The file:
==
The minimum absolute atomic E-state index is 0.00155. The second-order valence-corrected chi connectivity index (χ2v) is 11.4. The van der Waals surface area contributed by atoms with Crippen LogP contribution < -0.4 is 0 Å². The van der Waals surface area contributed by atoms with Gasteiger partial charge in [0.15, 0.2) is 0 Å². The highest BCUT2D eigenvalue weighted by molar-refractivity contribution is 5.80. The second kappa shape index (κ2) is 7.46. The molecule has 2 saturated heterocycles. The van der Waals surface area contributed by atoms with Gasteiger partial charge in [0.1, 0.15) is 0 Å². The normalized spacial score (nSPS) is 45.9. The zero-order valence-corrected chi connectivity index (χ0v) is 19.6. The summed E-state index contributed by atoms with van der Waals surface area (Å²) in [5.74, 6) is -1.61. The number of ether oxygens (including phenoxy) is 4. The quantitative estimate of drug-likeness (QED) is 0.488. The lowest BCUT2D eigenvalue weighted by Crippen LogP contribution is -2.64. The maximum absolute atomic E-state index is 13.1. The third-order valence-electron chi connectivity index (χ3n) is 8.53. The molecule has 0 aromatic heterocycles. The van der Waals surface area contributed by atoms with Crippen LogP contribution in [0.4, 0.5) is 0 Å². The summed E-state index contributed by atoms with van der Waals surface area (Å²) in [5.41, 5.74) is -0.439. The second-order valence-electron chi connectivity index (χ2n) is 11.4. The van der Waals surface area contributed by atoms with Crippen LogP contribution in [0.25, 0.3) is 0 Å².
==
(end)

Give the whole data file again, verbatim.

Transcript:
The minimum absolute atomic E-state index is 0.00155. The second-order valence-corrected chi connectivity index (χ2v) is 11.4. The van der Waals surface area contributed by atoms with Crippen LogP contribution < -0.4 is 0 Å². The van der Waals surface area contributed by atoms with Gasteiger partial charge in [0.15, 0.2) is 0 Å². The highest BCUT2D eigenvalue weighted by molar-refractivity contribution is 5.80. The second kappa shape index (κ2) is 7.46. The molecule has 2 saturated heterocycles. The van der Waals surface area contributed by atoms with Gasteiger partial charge in [0.1, 0.15) is 0 Å². The normalized spacial score (nSPS) is 45.9. The zero-order valence-corrected chi connectivity index (χ0v) is 19.6. The summed E-state index contributed by atoms with van der Waals surface area (Å²) in [5.74, 6) is -1.61. The number of ether oxygens (including phenoxy) is 4. The quantitative estimate of drug-likeness (QED) is 0.488. The lowest BCUT2D eigenvalue weighted by Crippen LogP contribution is -2.64. The maximum absolute atomic E-state index is 13.1. The third-order valence-electron chi connectivity index (χ3n) is 8.53. The molecule has 0 aromatic heterocycles. The van der Waals surface area contributed by atoms with Crippen LogP contribution in [0.4, 0.5) is 0 Å². The summed E-state index contributed by atoms with van der Waals surface area (Å²) in [5.41, 5.74) is -0.439. The second-order valence-electron chi connectivity index (χ2n) is 11.4. The van der Waals surface area contributed by atoms with Crippen LogP contribution in [0.25, 0.3) is 0 Å².